Mayweather: I’m Still Retired; Don’t Look Forward To Comeback

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By Keith Idec

Floyd Mayweather Jr. insisted Monday that demolishing a small kickboxer half his age wasn’t a preview of his real return to boxing.

After flooring Tenshin Nasukawa three times and stopping him in the first round of their three-round exhibition in Saitama, Japan, Mayweather claimed that he’ll remain retired from boxing. The 41-year-old legend’s easy victory over Nasukawa doesn’t count on his perfect record (50-0, 27 KOs).

Speculation persists that Mayweather will end his third retirement and return to the ring for an official fight in 2019, probably a rematch against Filipino icon Manny Pacquiao. Mayweather maintained Monday that he isn’t interested in boxing again.

“I’m still retired,” Mayweather said during a post-exhibition interview. “I don’t look forward to coming back to boxing. I did it just to entertain fans in Japan. I’m still retired. I’m still 50-0 and Nasukawa is still undefeated, and a hell of a fighter.”

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Mayweather’s promotional company is one of the organizers of Pacquiao’s next fight – a showdown against Adrien Broner, a four-division champion Mayweather mentored early in Broner’s career. The 40-year-old Pacquiao (60-7-2, 39 KOs) will defend his WBA world welterweight title when he boxes Broner (33-3-1, 24 KOs, 1 NC) on January 19 at MGM Grand Garden Arena in Las Vegas.

If Pacquiao wins their Showtime Pay-Per-View main event, talk of a Mayweather rematch immediately will intensify.

Their first fight was a critical failure, particularly after Pacquiao claimed he entered their incomparably hyped bout with a shoulder injury sustained during training camp. Mayweather won their 12-round welterweight championship match by unanimous decision in May 2015.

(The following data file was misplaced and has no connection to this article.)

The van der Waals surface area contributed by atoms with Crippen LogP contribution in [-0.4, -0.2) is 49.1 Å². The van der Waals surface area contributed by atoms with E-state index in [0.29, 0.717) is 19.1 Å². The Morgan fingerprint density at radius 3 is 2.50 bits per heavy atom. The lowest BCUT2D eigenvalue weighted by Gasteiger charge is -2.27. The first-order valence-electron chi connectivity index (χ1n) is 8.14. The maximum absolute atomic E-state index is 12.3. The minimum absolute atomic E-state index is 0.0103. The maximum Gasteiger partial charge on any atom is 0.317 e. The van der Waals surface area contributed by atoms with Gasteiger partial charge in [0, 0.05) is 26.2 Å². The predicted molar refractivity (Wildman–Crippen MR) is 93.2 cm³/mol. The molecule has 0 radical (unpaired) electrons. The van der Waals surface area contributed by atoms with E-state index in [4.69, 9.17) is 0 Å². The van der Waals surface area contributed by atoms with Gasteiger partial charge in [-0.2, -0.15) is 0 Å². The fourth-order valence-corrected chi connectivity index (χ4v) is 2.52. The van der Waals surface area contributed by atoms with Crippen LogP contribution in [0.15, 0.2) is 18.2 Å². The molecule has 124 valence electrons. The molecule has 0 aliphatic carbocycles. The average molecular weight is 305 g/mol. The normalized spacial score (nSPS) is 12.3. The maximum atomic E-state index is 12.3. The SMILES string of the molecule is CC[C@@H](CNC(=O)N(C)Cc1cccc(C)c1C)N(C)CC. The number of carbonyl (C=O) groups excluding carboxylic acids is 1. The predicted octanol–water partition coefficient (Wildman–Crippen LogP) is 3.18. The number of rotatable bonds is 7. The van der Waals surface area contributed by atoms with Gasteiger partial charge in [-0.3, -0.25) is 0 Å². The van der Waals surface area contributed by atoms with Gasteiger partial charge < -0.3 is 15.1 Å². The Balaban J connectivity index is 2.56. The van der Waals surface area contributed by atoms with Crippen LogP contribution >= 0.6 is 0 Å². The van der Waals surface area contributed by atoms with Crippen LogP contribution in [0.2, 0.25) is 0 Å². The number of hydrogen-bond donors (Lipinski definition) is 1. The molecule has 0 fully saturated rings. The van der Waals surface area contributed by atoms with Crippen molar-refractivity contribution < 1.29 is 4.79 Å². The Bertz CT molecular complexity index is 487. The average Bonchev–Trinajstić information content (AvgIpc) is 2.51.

As much as dissatisfied fans complained about the mundane nature of the fight itself, Mayweather-Pacquiao was the most successful financial venture in boxing history. Their fight produced approximately 4.6 million pay-per-view buys, a record for combat sports, and generated in excess of $600 million in overall revenue.

A rematch is unlikely to do that type of business based on some of the public’s lingering disgust from their first fight. Mayweather-Pacquiao II still is considered among industry insiders to be the most profitable pay-per-view event the sport can offer.

For today, however, Mayweather was left to place a positive spin on a complete mismatch against a brave but outclassed kickboxer.

The undefeated five-division champion barely needed two minutes to expose Nasukawa in an exhibition that won’t count on either fighter’s record.

He floored Nasukawa with a lunging left hook just one minute and eight seconds into their bout at Saitama Super Arena. Mayweather scored two more knockdowns before Nasukawa’s trainer entered the ring to stop Mayweather’s dominant performance in their welterweight exhibition.

“It was all about entertainment,” Mayweather said. “We had fun.”

Keith Idec is a senior writer/columnist for BoxingScene.com. He can be reached on Twitter @Idecboxing.




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